Yes it is legal if you are a market renter. And if you choose not to renew your lease because it is too high the landlord has every right to show the apartment to new prospective tenants. The fact that his son is the broker is irrelevant.
Unless your apt is rent stabilized, or you have some contractual renewal right, you have no right to renew the lease at all. or at any price. Whether the owner's son has some financial interest in that decision is beside the point.
I live in NYC and our lease is coming to and end. The owner is hiking up the price to extreme heights. He is pushing us to renew or else he will be start showing the place. The kicker is: His son is the broker who will show the apt, obv charging a brokers fee. Our fear is that the owner is trying to kick us out or doesn't care because at the end of it all his son will cash in on the fee. Is this legal? Is so how come?
Update: Our atty says for not telling tenants where the security deposit is being held is common. We will probably do escrow (their atty) plus a walk through at the time of deal signing. The LL would have to agree to the condition of the house (in Nassau) at what is midpoint in the lease, then the money would go into escrow. Our atty thinks their atty will just give us the security deposit rather than take any risks as an escrow agent. Our atty is also asking for free rent and cash equal to one month's rent in exchange for our early move out. He had suggested we get broker's fee and moving expenses too. We're going to have to spend a month in an extended stay hotel if we leave early, it turns out, so the LL has got to make it worth it. Thanks to all who weighed in.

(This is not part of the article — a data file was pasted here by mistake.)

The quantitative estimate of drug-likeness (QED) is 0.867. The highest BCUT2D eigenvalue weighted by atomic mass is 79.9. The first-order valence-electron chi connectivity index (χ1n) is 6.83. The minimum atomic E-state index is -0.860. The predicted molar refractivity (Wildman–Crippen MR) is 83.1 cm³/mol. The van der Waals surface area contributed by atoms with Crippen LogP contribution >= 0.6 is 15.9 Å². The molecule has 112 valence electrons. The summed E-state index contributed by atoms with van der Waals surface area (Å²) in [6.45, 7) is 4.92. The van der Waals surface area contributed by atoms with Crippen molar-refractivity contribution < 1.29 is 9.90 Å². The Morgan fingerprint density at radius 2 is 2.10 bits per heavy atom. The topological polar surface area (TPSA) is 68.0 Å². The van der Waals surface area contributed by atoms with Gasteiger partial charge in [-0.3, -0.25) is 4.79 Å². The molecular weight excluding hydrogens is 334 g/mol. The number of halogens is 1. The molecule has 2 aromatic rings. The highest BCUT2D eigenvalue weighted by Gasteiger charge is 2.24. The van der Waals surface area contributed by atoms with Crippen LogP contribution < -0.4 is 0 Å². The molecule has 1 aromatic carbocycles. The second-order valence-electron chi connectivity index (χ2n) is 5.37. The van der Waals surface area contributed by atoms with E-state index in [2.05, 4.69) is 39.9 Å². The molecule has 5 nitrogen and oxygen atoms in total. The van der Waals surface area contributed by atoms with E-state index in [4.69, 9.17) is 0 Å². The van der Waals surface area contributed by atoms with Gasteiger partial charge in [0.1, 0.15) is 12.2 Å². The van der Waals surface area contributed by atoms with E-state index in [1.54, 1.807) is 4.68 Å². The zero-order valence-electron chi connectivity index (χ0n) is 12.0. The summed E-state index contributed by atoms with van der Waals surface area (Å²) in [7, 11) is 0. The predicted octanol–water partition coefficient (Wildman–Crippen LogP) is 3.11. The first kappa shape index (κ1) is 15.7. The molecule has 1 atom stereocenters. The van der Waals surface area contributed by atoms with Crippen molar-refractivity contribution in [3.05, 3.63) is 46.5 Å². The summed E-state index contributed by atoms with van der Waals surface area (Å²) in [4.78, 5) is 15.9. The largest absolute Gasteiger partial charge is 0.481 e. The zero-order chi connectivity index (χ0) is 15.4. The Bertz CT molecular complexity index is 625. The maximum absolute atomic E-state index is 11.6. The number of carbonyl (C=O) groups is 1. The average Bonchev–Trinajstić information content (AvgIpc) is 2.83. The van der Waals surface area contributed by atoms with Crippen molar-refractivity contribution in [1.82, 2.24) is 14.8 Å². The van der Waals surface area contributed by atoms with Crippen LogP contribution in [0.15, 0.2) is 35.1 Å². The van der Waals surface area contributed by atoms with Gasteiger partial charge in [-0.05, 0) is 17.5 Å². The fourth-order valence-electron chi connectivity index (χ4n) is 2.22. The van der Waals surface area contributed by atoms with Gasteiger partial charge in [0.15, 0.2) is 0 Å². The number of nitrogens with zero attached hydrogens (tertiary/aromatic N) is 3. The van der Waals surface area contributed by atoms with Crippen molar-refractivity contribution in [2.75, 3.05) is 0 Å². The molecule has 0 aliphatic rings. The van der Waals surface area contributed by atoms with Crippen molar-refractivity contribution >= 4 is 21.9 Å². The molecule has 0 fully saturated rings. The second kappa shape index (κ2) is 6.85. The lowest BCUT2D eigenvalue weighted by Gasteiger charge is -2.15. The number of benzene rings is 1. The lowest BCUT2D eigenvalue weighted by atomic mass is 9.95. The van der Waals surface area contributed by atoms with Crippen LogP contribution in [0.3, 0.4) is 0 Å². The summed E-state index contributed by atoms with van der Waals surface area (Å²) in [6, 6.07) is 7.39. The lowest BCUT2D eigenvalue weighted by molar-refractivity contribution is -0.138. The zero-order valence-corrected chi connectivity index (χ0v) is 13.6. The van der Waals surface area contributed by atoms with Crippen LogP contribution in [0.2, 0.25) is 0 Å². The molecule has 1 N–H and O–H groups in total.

A guy I knew who owned a decent amount of property described many old line landlords as "stuck in the basement". Back when there were a lot of below market rent controlled and rent stabilized apartments you wanted as much turnover as you could get so you could increase rents. But now with most apartments at market rent, many landlords have realized that keeping good tenants makes sense economically and you have a decent number of modern landlords who treat tenants very well. The Related Companies comes to mind as one of them. I remember when they purchased Tribeca Tower @ 105 Duane Street after it failed at a condominium and everyone I placed in there was shocked at how good a landlord they were.
Landlord / tenant relationships seem always adversarial.
It's interesting that they say they will put it in an escrow account NOW, but all security deposits are supposed to be held in a separate account anyway and not commingled with the landlord's general funds to begin with. And if you just don't pay your last month's rent, what exactly are they going to do about it? Send you a 30 day notice to vacate? They can't even start a holdover proceeding until you actually are a holdover. (NB I am not an attorney and this is not legal advice).
alan, your guy lost on Tuesday
How come my comments don't appear anymore?
Thanks uptown, interesting thoughts.
Saves me from hiring a broker to get answers. I didn't realize brokers who work for buildings can't talk about the other residents, I guess that is one of the benefits of your own broker where you pay them and they have a fiduciary obligation to tell you what they know and looking out for your interests instead of the landlords interests.
Visiting buildings' blocks is helping me scope out not only occupants (and/or their guests) but the passing traffic at the same time.
If I see a "no dogs" listing, I've been guessing that entry doors and floor/ceilings may be thin. But I've no empirical evidence for that. It could just be that the coop board has a majority of cats.
Best way is to visit the building and the neighborhood yourself, at a few times of day, and talk to people if possible. Brokers and owners are constrained by law (for good reasons) from sharing much.